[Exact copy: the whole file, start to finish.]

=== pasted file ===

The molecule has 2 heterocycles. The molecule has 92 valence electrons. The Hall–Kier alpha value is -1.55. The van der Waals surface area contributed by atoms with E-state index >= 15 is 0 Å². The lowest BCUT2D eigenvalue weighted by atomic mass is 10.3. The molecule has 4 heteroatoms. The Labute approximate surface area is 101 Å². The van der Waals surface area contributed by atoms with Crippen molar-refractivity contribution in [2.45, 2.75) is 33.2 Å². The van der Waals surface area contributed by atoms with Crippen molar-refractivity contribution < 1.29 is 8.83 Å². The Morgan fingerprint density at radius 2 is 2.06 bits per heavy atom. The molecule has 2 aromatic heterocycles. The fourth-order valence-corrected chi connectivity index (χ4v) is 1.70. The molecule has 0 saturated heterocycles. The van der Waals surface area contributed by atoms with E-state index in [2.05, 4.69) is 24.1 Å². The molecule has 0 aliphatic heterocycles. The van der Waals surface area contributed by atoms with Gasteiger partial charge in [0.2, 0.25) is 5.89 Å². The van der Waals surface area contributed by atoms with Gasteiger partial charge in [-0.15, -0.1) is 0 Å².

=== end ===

The molecule has 2 heterocycles. The molecule has 92 valence electrons. The Hall–Kier alpha value is -1.55. The van der Waals surface area contributed by atoms with E-state index >= 15 is 0 Å². The lowest BCUT2D eigenvalue weighted by atomic mass is 10.3. The molecule has 4 heteroatoms. The Labute approximate surface area is 101 Å². The van der Waals surface area contributed by atoms with Crippen molar-refractivity contribution in [2.45, 2.75) is 33.2 Å². The van der Waals surface area contributed by atoms with Crippen molar-refractivity contribution < 1.29 is 8.83 Å². The Morgan fingerprint density at radius 2 is 2.06 bits per heavy atom. The molecule has 2 aromatic heterocycles. The fourth-order valence-corrected chi connectivity index (χ4v) is 1.70. The molecule has 0 saturated heterocycles. The van der Waals surface area contributed by atoms with E-state index in [2.05, 4.69) is 24.1 Å². The molecule has 0 aliphatic heterocycles. The van der Waals surface area contributed by atoms with Gasteiger partial charge in [0.2, 0.25) is 5.89 Å². The van der Waals surface area contributed by atoms with Gasteiger partial charge in [-0.15, -0.1) is 0 Å².